The Scottish people (Scottish Gaelic: Albannaich), or Scots, are a nation and ethnic group native to Scotland. Historically they emerged from an amalgamation of the Picts and Gaels, incorporating neighbouring Britons to the south as well as Germanic peoples such as the Anglo-Saxons and the Norse. Later the Normans also had some influence.
In modern use, "Scottish people" or "Scots" is used to refer to anyone whose linguistic, cultural, family ancestral or genetic origins are from within Scotland. The Latin word Scotti originally applied to a particular, 5th century, Goidelic tribe that inhabited Ireland. Though sometimes considered archaic or pejorative, the term Scotch has also been used for the Scottish people, though this usage is current primarily outside Scotland.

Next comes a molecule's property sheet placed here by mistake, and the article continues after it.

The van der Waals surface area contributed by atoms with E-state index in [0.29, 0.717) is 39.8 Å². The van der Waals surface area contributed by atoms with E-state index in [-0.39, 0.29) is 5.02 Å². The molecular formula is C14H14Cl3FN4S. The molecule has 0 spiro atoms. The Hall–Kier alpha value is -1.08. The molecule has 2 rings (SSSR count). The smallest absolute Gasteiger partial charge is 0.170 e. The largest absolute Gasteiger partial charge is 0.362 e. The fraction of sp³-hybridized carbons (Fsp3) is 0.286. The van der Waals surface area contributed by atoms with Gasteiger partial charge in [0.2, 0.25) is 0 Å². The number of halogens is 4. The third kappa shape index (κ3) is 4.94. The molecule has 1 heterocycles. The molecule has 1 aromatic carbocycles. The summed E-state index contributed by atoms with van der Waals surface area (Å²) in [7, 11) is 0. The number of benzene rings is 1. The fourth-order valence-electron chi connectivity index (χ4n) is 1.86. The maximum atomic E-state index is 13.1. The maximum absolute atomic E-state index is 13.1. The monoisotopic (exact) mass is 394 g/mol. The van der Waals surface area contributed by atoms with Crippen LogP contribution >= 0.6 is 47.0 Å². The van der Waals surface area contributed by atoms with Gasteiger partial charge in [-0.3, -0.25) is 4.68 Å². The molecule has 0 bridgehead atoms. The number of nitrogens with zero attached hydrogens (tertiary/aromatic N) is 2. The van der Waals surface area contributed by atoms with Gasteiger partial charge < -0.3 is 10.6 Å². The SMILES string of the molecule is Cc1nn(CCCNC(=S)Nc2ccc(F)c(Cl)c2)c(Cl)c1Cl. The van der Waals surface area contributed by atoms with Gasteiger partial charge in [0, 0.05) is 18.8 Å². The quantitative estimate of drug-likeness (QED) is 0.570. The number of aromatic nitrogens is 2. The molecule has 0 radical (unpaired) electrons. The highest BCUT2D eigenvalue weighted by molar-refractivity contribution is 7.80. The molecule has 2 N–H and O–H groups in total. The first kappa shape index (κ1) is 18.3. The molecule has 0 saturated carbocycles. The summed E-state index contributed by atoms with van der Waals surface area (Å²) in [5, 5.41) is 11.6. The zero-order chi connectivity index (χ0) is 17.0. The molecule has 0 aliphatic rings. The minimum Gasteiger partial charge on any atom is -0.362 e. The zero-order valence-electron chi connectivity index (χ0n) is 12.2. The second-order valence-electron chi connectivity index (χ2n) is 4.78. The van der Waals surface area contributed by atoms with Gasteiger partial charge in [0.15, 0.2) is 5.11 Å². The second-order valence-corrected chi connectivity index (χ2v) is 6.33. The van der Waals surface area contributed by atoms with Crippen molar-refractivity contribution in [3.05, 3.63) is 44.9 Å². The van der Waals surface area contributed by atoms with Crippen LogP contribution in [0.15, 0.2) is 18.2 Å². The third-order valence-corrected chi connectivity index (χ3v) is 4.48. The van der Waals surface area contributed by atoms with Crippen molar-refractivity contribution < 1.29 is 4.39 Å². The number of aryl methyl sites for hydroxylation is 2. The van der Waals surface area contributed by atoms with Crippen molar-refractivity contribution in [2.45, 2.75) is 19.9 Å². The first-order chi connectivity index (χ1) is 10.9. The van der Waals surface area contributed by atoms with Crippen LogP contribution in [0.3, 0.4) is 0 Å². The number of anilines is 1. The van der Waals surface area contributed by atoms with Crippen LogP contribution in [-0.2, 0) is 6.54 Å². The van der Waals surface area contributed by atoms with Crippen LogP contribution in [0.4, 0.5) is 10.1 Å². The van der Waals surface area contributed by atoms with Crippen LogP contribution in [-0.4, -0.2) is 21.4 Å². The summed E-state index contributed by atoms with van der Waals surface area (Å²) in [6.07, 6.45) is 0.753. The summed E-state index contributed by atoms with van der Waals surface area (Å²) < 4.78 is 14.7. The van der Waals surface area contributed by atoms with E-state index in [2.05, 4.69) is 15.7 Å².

There are people of Scottish descent in many countries other than Scotland. Emigration, influenced by factors such as the Highland and Lowland Clearances, Scottish participation in the British Empire, and latterly industrial decline and unemployment, resulted in Scottish people being found throughout the world. Large populations of Scottish people settled the new-world lands of North and South America, Australia and New Zealand. There is a Scottish presence at a particularly high level in Canada, which has the second largest population of descended Scots ancestry, after the United States. They took with them their Scottish languages and culture.